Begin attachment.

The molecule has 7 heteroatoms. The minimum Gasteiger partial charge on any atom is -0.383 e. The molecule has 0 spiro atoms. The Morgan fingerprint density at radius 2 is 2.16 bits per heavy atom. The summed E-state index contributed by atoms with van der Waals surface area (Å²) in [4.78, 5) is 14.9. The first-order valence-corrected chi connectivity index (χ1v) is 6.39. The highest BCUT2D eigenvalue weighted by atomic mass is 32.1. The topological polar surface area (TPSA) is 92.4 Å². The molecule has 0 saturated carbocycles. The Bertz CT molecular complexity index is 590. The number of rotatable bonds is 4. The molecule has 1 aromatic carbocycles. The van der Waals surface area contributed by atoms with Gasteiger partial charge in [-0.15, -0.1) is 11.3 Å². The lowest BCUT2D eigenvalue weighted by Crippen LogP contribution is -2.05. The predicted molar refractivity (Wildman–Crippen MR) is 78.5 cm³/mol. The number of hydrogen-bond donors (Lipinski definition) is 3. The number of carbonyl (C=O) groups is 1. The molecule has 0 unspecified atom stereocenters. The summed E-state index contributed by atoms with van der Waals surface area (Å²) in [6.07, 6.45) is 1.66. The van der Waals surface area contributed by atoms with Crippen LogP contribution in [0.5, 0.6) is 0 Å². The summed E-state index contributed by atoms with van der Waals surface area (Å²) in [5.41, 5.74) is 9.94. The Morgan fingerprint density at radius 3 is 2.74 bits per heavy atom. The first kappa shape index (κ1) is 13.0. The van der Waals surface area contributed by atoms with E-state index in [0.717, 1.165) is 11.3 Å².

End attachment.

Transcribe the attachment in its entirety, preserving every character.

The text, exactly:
The molecule has 7 heteroatoms. The minimum Gasteiger partial charge on any atom is -0.383 e. The molecule has 0 spiro atoms. The Morgan fingerprint density at radius 2 is 2.16 bits per heavy atom. The summed E-state index contributed by atoms with van der Waals surface area (Å²) in [4.78, 5) is 14.9. The first-order valence-corrected chi connectivity index (χ1v) is 6.39. The highest BCUT2D eigenvalue weighted by atomic mass is 32.1. The topological polar surface area (TPSA) is 92.4 Å². The molecule has 0 saturated carbocycles. The Bertz CT molecular complexity index is 590. The number of rotatable bonds is 4. The molecule has 1 aromatic carbocycles. The van der Waals surface area contributed by atoms with Gasteiger partial charge in [-0.15, -0.1) is 11.3 Å². The lowest BCUT2D eigenvalue weighted by Crippen LogP contribution is -2.05. The predicted molar refractivity (Wildman–Crippen MR) is 78.5 cm³/mol. The number of hydrogen-bond donors (Lipinski definition) is 3. The number of carbonyl (C=O) groups is 1. The molecule has 0 unspecified atom stereocenters. The summed E-state index contributed by atoms with van der Waals surface area (Å²) in [6.07, 6.45) is 1.66. The van der Waals surface area contributed by atoms with Crippen LogP contribution in [0.5, 0.6) is 0 Å². The summed E-state index contributed by atoms with van der Waals surface area (Å²) in [5.41, 5.74) is 9.94. The Morgan fingerprint density at radius 3 is 2.74 bits per heavy atom. The first kappa shape index (κ1) is 13.0. The van der Waals surface area contributed by atoms with E-state index in [0.717, 1.165) is 11.3 Å².